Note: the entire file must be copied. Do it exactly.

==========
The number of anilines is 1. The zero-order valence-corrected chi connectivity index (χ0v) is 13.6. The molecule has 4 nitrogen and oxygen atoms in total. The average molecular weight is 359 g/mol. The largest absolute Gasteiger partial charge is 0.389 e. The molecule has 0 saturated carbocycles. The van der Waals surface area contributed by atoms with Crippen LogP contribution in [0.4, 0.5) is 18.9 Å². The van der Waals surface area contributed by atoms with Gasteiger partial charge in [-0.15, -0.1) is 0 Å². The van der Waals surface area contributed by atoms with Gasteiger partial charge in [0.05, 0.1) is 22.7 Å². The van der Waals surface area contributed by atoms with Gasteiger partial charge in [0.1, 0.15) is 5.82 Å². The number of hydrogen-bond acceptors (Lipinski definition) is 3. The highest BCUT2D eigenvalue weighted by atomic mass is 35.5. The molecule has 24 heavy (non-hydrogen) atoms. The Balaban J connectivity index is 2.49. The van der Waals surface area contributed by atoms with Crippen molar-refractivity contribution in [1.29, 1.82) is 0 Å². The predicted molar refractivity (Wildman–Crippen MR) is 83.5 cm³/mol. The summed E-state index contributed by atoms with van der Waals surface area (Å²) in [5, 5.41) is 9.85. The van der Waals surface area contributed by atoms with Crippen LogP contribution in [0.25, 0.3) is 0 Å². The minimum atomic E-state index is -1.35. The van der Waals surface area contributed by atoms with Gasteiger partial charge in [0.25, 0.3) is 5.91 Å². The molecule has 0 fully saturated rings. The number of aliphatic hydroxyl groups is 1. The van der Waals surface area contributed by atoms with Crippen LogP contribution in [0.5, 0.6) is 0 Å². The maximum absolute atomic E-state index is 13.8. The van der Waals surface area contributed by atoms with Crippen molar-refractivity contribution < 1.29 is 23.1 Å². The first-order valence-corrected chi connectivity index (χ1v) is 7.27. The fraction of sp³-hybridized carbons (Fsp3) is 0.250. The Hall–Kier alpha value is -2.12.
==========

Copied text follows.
The number of anilines is 1. The zero-order valence-corrected chi connectivity index (χ0v) is 13.6. The molecule has 4 nitrogen and oxygen atoms in total. The average molecular weight is 359 g/mol. The largest absolute Gasteiger partial charge is 0.389 e. The molecule has 0 saturated carbocycles. The van der Waals surface area contributed by atoms with Crippen LogP contribution in [0.4, 0.5) is 18.9 Å². The van der Waals surface area contributed by atoms with Gasteiger partial charge in [-0.15, -0.1) is 0 Å². The van der Waals surface area contributed by atoms with Gasteiger partial charge in [0.05, 0.1) is 22.7 Å². The van der Waals surface area contributed by atoms with Gasteiger partial charge in [0.1, 0.15) is 5.82 Å². The number of hydrogen-bond acceptors (Lipinski definition) is 3. The highest BCUT2D eigenvalue weighted by atomic mass is 35.5. The molecule has 24 heavy (non-hydrogen) atoms. The Balaban J connectivity index is 2.49. The van der Waals surface area contributed by atoms with Crippen molar-refractivity contribution in [1.29, 1.82) is 0 Å². The predicted molar refractivity (Wildman–Crippen MR) is 83.5 cm³/mol. The summed E-state index contributed by atoms with van der Waals surface area (Å²) in [5, 5.41) is 9.85. The van der Waals surface area contributed by atoms with Crippen LogP contribution in [0.25, 0.3) is 0 Å². The minimum atomic E-state index is -1.35. The van der Waals surface area contributed by atoms with Gasteiger partial charge in [0.25, 0.3) is 5.91 Å². The molecule has 0 fully saturated rings. The number of aliphatic hydroxyl groups is 1. The van der Waals surface area contributed by atoms with Crippen LogP contribution in [0.5, 0.6) is 0 Å². The maximum absolute atomic E-state index is 13.8. The van der Waals surface area contributed by atoms with Crippen molar-refractivity contribution < 1.29 is 23.1 Å². The first-order valence-corrected chi connectivity index (χ1v) is 7.27. The fraction of sp³-hybridized carbons (Fsp3) is 0.250. The Hall–Kier alpha value is -2.12.